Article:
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At a Delhi tea shop, an evening of slurping—and debating—Maggi

Say no to Maggi?
AP Photo/Tsering Topgyal
Say no to Maggi?
Published This article is more than 2 years old.

The part of New Delhi’s Bahadur Shah Zafar Marg that houses the greatest concentration of newspaper offices in India’s capital city faces a wide, two-lane road, hemmed by narrow services lanes. Behind the rigid line of newspaper buildings is another, even narrower, dingier service lane.

At 5 PM on June 03, in this last lane, journalists are milling about a ramshackle shop. In groups of four or five, they stand in front of the small stall that sells tea, buns and omelettes, cigarettes—and, hold your breath, Maggi noodles.

Ban ki huyi cheez ko khane mein zaada mazaa hai (There’s more fun consuming a banned product),” a bespectacled Dibakar Bhattacharya (name changed on request), 50, said in Hindi. Then, turning to 35-year-old Dilip Kumar, who’s dishing out a plate of bun and omelet, Bhattacharya, a journalist, instructs: “Don’t overcook it.”

“Maggi, Maggi, Maggi,” another customer sings his order to Kumar in the instant noodle’s iconic advertising jingle.

Shelly Walia
Eggs and an empty packet of Maggi.

It’s been a difficult few days for Nestle, the company that owns India’s favourite snack. Late last month, Uttar Pradesh’s Food Safety and Drug Administration found high levels of monosodium glutamate (MSG) and lead in some of the Maggi samples they tested. That led to the north Indian state ordering Nestle to recall a batch of the product.

On June 03, the Delhi government banned the sale of Maggi noodles from stores for 15 days after it found 10 out of 13 samples with lead higher than permissible limits.

Even Kerala, Tamil Nadu, Haryana, Maharashtra, Goa, Gujarat, and West Bengal have begun testing Maggi samples.

Besides these, Kishore Biyani’s Future Group—one of India’s largest brick and mortar retailershas stopped selling Maggi at its outlets, including Big Bazaar. Even the Indian Army is staying away from Maggi.

Kumar, too, is taking no chances.

At his tea shop, there are no packets on display. Instead, he stealthily takes out a single Maggi pack from a white plastic bag containing not more than eight to ten packets. Then, he chops a green chilly and a tomato, sautés them in oil, adds some water, brings to boil, and finally puts the Maggi.

Shelly Walia
Kumar waits for his customers.

“Why should I take the risk?” asked Kumar, who inherited the shop from his father some 15 years ago. “And since the rumour started sometime back, there has been less demand. So, I don’t need as many packets.”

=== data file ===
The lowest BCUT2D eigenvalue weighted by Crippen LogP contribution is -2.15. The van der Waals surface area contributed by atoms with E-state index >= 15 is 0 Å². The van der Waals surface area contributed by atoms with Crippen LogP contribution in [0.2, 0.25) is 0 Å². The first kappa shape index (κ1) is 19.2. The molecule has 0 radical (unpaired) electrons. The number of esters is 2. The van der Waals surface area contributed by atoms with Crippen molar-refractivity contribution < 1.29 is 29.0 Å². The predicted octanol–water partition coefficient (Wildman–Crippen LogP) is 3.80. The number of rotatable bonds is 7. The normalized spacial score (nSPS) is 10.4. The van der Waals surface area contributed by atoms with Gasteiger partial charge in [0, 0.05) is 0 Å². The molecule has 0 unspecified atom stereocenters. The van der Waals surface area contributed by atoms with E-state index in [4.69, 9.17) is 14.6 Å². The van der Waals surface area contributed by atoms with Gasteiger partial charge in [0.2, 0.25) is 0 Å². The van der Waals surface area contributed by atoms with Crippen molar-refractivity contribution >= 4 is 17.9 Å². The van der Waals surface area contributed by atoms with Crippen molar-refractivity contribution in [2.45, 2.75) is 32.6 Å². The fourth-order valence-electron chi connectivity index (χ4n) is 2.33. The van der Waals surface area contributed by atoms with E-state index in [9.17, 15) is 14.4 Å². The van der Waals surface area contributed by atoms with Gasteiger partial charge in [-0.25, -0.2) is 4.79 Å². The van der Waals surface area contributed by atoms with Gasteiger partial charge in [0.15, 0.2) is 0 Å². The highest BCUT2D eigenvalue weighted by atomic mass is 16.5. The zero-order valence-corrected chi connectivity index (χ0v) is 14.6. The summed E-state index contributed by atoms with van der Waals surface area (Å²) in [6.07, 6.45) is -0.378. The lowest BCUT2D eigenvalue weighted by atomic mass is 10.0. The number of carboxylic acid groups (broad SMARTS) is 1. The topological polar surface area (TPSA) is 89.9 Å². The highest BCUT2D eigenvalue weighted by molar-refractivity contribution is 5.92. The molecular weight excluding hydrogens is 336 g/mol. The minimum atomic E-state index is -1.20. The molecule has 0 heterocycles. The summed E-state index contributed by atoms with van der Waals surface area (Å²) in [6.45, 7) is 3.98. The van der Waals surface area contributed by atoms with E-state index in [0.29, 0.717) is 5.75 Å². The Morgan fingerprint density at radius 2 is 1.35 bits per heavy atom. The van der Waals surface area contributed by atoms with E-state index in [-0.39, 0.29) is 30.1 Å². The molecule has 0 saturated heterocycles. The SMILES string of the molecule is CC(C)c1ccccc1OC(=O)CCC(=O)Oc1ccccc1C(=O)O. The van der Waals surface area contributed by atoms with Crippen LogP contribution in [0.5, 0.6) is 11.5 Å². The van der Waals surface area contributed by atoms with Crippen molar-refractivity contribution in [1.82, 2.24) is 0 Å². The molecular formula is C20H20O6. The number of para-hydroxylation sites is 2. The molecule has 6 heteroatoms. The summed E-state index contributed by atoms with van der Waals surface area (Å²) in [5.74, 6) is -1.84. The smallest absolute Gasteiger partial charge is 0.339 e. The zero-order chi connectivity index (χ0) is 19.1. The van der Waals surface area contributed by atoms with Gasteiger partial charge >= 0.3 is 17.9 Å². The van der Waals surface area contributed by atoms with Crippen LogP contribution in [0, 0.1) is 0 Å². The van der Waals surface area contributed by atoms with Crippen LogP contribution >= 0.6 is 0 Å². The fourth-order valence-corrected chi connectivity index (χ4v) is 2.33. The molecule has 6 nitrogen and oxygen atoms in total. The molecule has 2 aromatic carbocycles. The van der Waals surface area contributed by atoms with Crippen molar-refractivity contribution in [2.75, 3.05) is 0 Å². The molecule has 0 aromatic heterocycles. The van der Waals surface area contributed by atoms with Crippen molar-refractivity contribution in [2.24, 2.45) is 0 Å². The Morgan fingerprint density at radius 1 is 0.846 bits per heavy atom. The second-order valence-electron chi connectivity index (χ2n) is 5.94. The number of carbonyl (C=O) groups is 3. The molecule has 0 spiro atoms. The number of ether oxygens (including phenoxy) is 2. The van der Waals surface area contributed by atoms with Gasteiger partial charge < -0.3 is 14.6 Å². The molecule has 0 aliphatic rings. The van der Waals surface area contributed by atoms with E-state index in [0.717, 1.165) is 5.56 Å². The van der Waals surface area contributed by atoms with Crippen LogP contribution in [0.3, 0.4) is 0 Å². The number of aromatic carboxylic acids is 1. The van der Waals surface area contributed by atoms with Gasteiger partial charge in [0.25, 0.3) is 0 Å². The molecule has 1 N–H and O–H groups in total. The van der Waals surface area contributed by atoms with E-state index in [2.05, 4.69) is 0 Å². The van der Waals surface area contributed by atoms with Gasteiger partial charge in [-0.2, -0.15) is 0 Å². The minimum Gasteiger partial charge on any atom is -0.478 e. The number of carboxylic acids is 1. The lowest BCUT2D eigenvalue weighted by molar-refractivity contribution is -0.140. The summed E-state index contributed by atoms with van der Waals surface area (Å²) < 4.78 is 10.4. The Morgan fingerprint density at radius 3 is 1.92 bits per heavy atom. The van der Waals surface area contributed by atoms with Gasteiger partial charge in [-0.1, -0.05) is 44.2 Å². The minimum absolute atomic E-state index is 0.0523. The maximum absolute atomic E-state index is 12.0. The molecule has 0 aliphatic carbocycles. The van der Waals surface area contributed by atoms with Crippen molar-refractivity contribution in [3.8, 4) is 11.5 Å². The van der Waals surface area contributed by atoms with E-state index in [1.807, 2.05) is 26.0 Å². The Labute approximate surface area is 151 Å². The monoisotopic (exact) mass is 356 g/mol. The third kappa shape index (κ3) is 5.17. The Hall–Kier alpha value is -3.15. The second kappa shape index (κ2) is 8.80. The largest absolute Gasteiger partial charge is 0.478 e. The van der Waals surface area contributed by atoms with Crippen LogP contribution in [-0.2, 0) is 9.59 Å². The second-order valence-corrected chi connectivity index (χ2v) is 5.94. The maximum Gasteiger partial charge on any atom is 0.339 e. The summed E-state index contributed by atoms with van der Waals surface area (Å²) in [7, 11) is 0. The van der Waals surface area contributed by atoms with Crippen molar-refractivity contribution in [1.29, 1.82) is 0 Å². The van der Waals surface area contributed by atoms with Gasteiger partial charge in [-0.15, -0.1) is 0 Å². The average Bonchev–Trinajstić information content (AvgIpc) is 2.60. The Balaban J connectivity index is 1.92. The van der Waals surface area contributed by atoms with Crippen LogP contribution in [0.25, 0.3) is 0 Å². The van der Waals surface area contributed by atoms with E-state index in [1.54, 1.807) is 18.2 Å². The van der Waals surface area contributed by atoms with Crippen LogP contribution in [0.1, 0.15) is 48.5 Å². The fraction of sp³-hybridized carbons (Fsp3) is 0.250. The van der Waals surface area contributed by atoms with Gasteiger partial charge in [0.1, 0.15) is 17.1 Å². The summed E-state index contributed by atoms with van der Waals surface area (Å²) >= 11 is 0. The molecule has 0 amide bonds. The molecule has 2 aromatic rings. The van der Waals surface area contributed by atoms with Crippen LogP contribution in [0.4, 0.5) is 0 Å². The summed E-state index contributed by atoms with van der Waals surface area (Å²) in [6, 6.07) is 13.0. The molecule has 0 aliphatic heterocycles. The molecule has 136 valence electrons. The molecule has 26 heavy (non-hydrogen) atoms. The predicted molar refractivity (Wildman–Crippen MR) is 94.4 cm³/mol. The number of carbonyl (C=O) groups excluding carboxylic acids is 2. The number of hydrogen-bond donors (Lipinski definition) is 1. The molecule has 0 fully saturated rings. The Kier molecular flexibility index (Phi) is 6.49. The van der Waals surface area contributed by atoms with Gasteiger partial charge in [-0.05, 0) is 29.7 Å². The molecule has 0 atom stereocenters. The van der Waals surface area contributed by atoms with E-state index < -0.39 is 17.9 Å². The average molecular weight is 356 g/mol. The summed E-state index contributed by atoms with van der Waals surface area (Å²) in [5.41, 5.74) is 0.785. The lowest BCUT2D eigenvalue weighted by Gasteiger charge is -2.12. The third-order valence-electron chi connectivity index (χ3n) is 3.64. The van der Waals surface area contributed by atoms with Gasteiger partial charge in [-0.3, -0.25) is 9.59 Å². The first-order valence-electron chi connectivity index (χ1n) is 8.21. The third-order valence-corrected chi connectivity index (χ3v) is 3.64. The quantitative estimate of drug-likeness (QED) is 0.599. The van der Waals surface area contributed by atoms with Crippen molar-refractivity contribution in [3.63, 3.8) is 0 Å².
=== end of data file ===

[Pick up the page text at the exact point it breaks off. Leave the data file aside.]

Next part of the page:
“Even the supplier who brings my stock has curtailed the supply. He says he doesn’t have the stock to provide us,” Kumar said, stepping outside his shop to hand out a cup of tea to a ragpicker.

A packet of Maggi costs Rs10, and Kumar charges Rs25 for each plate. In roughly three hours, he manages to sell only three plates of noodles, compared to between 20 and 25 portions of bun and omelette. “Earlier, I would sell as much Maggi as bun and omelette,” said Kumar.

Shelly Walia
A plate of Maggi at Kumar’s teashop.

But he is not anxious about the loss of income. In fact, he is petrified of taking orders for Maggi. “I don’t want any trouble, so I will not sell it.”

Maggi has been critical to Nestle’ growth in India—growing in double digits for almost a decade—on the back of the country’s expanding modern retail, and the company’s targeted promotions and innovation. It contributed about 20% of Nestle India’s revenue, and was among India’s five most trusted brands.

That trust has now been shaken—partly because of Nestle’s slow response to the crisis.

“Nestle took its own time to react to the news. When lead and other harmful ingredients first made news a week or two ago, it should have reacted immediately,” said Abhijeet Ghosh (name changed), 41, slurping down Maggi with Bhattacharya.

But his colleague, Prem Singh, holds that banning Maggi isn’t right. ”A ban is criminal,” he argued. “It’s not practically possible. So, blowing it out of proportion is not the way to go about it. You still sell cigarettes and tobacco.”

Meanwhile, Bhattacharya’s concerns are more worldly. “I wonder what would happen in school and college hostels,” he said. “Students live on it.”

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